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TRC Report Should Be Implemented

TRC Report Should Be Implemented

first_imgIn the wake of the ongoing drawdown of peacekeepers of the United Nations Mission in Liberia (UNMIL) from the country the Vice Chairperson of the Independent National Commission on Human Rights (INCHR) has emphasized the need to implement the Report submitted to the government by the Truth and Reconciliation Commission (TRC). At a phase two clarification of the INCHR’s mandate in relation to the TRC Recommendations, held at the National Elections Commission (NEC) in Monrovia, Mr. Boakai A. Dukuly said if the peace is to be maintained in the absence of UNMIL, the TRC Report must not be ignored by the government and its partners. The TRC Report should be implemented, he emphasized. It is the responsibility of everyone to keep the peace in the wake of the UNMIL drawdown.Mr. Dukuly called on civil society organizations, representatives of political parties and other human rights institutions to remain focused as they go about preaching the necessary messages that would maintain the peace.He also provided an overview of the history, core mandate and functions of the INCHR, including the Palava Hut Project. He then called on the CSOs to play their role to ensure that human rights are upheld across the country when UNMIL has departed.“The rural women are also part of the process of keeping the peace. We are mandated to working with CSOs that are involved with human rights advocacy, the economy and other aspects of national life,” Mr. Boakai added.Share this:Click to share on Twitter (Opens in new window)Click to share on Facebook (Opens in new window)last_img read more

SURVEY HIGHLIGHTS NEED FOR MORE TALK ABOUT PALLIATIVE CARE

SURVEY HIGHLIGHTS NEED FOR MORE TALK ABOUT PALLIATIVE CARE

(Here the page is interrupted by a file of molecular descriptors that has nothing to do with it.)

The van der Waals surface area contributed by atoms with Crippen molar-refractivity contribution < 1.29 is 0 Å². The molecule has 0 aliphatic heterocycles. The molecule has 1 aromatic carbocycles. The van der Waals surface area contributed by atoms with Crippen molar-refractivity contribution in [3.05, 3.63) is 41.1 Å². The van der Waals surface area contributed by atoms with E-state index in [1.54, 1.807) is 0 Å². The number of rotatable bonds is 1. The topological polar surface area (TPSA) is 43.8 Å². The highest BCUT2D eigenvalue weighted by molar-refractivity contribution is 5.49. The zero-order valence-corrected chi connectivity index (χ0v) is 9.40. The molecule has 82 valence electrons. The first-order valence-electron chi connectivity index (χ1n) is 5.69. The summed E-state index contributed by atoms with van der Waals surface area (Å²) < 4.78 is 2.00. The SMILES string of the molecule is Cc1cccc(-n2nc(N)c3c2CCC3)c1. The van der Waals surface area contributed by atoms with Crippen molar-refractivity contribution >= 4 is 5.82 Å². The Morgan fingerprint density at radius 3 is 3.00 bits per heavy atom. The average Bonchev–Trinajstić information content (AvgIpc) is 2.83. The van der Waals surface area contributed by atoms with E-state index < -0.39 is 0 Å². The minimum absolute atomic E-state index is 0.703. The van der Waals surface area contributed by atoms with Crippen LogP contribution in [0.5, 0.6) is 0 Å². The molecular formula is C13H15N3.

first_imgPictured with the Let’s Talk About report are Professor Philip Larkin, AIIHPC Chair; Mrs Eithne Frost, Voices4Care member attending AIIHPC Council of Partners; Ms Karen Charnley, Head of AIIHPC.More than two thirds (68%) of people with palliative care needs have said that ‘planning for the future’ is their biggest worry – in a survey of palliative care experiences across the island of Ireland.52% said they felt frustrated or helpless. 51% said their emotional and psychological needs were not met and 42% wanted better co-ordination of care or treatment.The findings are contained in the Let’s Talk About Palliative Care Survey Report launched this week. The survey was coordinated by the All Ireland Institute of Hospice and Palliative Care (AIIHPC) and asked people to talk about their positive or negative experiences of care.It includes the experiences of 528 palliative care service users and carers from across the island (419 in the Republic of Ireland and 109 in Northern Ireland).AIIHPC Head of Institute Karen Charnley said: “The survey findings challenge those providing care to respond in ways which best support people and their families at this time in their lives. It also challenges wider society to talk and think more about palliative and end of life care.”“The survey reflected many positive experiences of palliative care as well as highlighting where we can improve. The survey found that 37% said they received too little information too late, while 22% said that sensitive issues were avoided completely. However, 48% felt communicated with clearly or sensitively and 34% experienced information being communicated timely or appropriately. “The research also highlighted the need to build the competences and communications skills of healthcare professionals to support them and those they care for to talk openly and sensitively about care. This is particularly important for those professionals who people with palliative care needs most regularly come into contact with, including GPs, nurses and medical consultants.”The study also showed that avoidance of talking about the issues, or information given too little or too late increases frustration and helplessness.Conversely, clear and sensitive communication increases the feeling of being supported.The survey was jointly commissioned by the HSE in the Republic of Ireland and Public Health Agency (PHA) in Northern Ireland.Anne Molloy of the Institute’s service user, carer, community group, Voices4Care, said: “The survey shows that we must encourage people to exercise personal choice through the timely provision of accessible and appropriate information on palliative and end of life care.” It also highlighted the importance of the involvement of family and friends. Ms. Molloy said: “50% of people felt that family and friends were involved or respected; 20% felt family and friends were forgotten about or excluded and 18% felt they were put under too much pressure.”In conclusion Karen Charnley said the survey emphasised the importance of raising awareness of palliative care and the benefits of the early integration of the palliative care approach in the care of people with life limiting conditions. In addition, helping society to normalise talking about and planning for end of life care is needed.HSE Director of Advocacy, Greg Price said: “The findings of this research will be reviewed to inform public policy and services for palliative and end of life care in Ireland. We can improve services by aligning them closer to the expressed needs and wishes of patients, their carers and families.”The full Let’s Talk About report can be viewed at: http://aiihpc.org/policy-practice/lets-talk-about/lets-talk-about-final-report/ *A talk on Palliative Care is to take place at Lettermacaward Church of Ireland on Friday, June 17th at 8pm.Palliative Care – What It Really Means. Admission is free.SURVEY HIGHLIGHTS NEED FOR MORE TALK ABOUT PALLIATIVE CARE was last modified: June 7th, 2016 by John2Share this:Click to share on Facebook (Opens in new window)Click to share on Twitter (Opens in new window)Click to share on LinkedIn (Opens in new window)Click to share on Reddit (Opens in new window)Click to share on Pocket (Opens in new window)Click to share on Telegram (Opens in new window)Click to share on WhatsApp (Opens in new window)Click to share on Skype (Opens in new window)Click to print (Opens in new window)last_img read more